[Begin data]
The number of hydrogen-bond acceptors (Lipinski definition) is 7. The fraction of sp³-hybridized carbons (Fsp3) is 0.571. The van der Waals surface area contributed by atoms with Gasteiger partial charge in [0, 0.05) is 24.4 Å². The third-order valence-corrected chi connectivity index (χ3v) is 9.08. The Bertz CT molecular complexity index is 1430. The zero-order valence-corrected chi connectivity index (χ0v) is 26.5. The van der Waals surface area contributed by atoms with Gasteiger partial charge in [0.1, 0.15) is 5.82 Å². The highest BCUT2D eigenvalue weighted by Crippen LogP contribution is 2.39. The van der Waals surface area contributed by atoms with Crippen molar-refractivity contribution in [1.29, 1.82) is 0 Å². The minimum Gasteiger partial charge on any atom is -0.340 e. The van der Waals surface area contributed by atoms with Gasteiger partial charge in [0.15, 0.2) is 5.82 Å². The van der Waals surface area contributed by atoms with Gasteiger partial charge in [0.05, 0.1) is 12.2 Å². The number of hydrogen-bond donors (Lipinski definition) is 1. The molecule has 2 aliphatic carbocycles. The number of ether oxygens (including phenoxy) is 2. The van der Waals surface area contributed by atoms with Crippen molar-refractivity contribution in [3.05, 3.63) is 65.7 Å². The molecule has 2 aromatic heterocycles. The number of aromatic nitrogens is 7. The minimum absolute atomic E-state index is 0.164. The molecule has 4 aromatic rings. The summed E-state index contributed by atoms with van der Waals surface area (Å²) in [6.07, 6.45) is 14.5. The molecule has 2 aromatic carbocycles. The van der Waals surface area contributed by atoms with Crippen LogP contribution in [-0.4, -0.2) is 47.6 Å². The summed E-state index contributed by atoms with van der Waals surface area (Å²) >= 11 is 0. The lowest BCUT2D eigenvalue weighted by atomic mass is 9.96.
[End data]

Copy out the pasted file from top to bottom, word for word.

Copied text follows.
The number of hydrogen-bond acceptors (Lipinski definition) is 7. The fraction of sp³-hybridized carbons (Fsp3) is 0.571. The van der Waals surface area contributed by atoms with Gasteiger partial charge in [0, 0.05) is 24.4 Å². The third-order valence-corrected chi connectivity index (χ3v) is 9.08. The Bertz CT molecular complexity index is 1430. The zero-order valence-corrected chi connectivity index (χ0v) is 26.5. The van der Waals surface area contributed by atoms with Gasteiger partial charge in [0.1, 0.15) is 5.82 Å². The highest BCUT2D eigenvalue weighted by Crippen LogP contribution is 2.39. The van der Waals surface area contributed by atoms with Crippen molar-refractivity contribution in [1.29, 1.82) is 0 Å². The minimum Gasteiger partial charge on any atom is -0.340 e. The van der Waals surface area contributed by atoms with Gasteiger partial charge in [0.15, 0.2) is 5.82 Å². The van der Waals surface area contributed by atoms with Gasteiger partial charge in [0.05, 0.1) is 12.2 Å². The number of hydrogen-bond donors (Lipinski definition) is 1. The molecule has 2 aliphatic carbocycles. The number of ether oxygens (including phenoxy) is 2. The van der Waals surface area contributed by atoms with Crippen molar-refractivity contribution in [3.05, 3.63) is 65.7 Å². The molecule has 2 aromatic heterocycles. The number of aromatic nitrogens is 7. The minimum absolute atomic E-state index is 0.164. The molecule has 4 aromatic rings. The summed E-state index contributed by atoms with van der Waals surface area (Å²) in [6.07, 6.45) is 14.5. The molecule has 2 aromatic carbocycles. The van der Waals surface area contributed by atoms with Crippen LogP contribution in [-0.4, -0.2) is 47.6 Å². The summed E-state index contributed by atoms with van der Waals surface area (Å²) >= 11 is 0. The lowest BCUT2D eigenvalue weighted by atomic mass is 9.96.